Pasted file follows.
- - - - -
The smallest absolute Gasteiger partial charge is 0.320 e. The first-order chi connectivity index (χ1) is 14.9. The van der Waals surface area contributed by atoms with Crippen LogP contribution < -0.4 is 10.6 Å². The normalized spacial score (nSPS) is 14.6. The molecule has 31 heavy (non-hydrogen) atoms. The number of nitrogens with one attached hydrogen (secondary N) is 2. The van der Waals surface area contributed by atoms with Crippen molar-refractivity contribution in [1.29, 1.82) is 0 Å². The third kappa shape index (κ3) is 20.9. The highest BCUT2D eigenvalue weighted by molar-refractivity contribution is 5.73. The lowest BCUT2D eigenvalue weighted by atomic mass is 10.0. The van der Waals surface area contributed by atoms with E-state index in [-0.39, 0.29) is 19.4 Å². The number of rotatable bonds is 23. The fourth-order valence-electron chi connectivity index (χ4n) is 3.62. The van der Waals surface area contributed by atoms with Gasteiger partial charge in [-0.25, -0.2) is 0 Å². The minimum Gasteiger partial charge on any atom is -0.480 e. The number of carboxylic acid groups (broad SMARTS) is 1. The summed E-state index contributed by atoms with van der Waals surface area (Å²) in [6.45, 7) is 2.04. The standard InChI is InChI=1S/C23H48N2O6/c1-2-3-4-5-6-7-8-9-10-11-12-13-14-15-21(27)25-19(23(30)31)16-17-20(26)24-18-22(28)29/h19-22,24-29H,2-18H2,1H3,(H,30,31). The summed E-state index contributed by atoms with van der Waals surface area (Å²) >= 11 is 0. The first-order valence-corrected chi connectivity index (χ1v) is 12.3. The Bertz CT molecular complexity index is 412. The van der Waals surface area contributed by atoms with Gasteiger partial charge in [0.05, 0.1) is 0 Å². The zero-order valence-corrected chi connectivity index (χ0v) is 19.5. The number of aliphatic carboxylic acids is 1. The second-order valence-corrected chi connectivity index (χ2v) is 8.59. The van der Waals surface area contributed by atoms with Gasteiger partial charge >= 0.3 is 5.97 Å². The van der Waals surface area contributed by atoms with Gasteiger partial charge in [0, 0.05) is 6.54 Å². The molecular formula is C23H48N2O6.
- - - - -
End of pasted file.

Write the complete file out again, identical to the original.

The smallest absolute Gasteiger partial charge is 0.320 e. The first-order chi connectivity index (χ1) is 14.9. The van der Waals surface area contributed by atoms with Crippen LogP contribution < -0.4 is 10.6 Å². The normalized spacial score (nSPS) is 14.6. The molecule has 31 heavy (non-hydrogen) atoms. The number of nitrogens with one attached hydrogen (secondary N) is 2. The van der Waals surface area contributed by atoms with Crippen molar-refractivity contribution in [1.29, 1.82) is 0 Å². The third kappa shape index (κ3) is 20.9. The highest BCUT2D eigenvalue weighted by molar-refractivity contribution is 5.73. The lowest BCUT2D eigenvalue weighted by atomic mass is 10.0. The van der Waals surface area contributed by atoms with E-state index in [-0.39, 0.29) is 19.4 Å². The number of rotatable bonds is 23. The fourth-order valence-electron chi connectivity index (χ4n) is 3.62. The van der Waals surface area contributed by atoms with Gasteiger partial charge in [-0.25, -0.2) is 0 Å². The minimum Gasteiger partial charge on any atom is -0.480 e. The number of carboxylic acid groups (broad SMARTS) is 1. The summed E-state index contributed by atoms with van der Waals surface area (Å²) in [6.45, 7) is 2.04. The standard InChI is InChI=1S/C23H48N2O6/c1-2-3-4-5-6-7-8-9-10-11-12-13-14-15-21(27)25-19(23(30)31)16-17-20(26)24-18-22(28)29/h19-22,24-29H,2-18H2,1H3,(H,30,31). The summed E-state index contributed by atoms with van der Waals surface area (Å²) >= 11 is 0. The first-order valence-corrected chi connectivity index (χ1v) is 12.3. The Bertz CT molecular complexity index is 412. The van der Waals surface area contributed by atoms with Gasteiger partial charge in [0.05, 0.1) is 0 Å². The zero-order valence-corrected chi connectivity index (χ0v) is 19.5. The number of aliphatic carboxylic acids is 1. The second-order valence-corrected chi connectivity index (χ2v) is 8.59. The van der Waals surface area contributed by atoms with Gasteiger partial charge >= 0.3 is 5.97 Å². The van der Waals surface area contributed by atoms with Gasteiger partial charge in [0, 0.05) is 6.54 Å². The molecular formula is C23H48N2O6.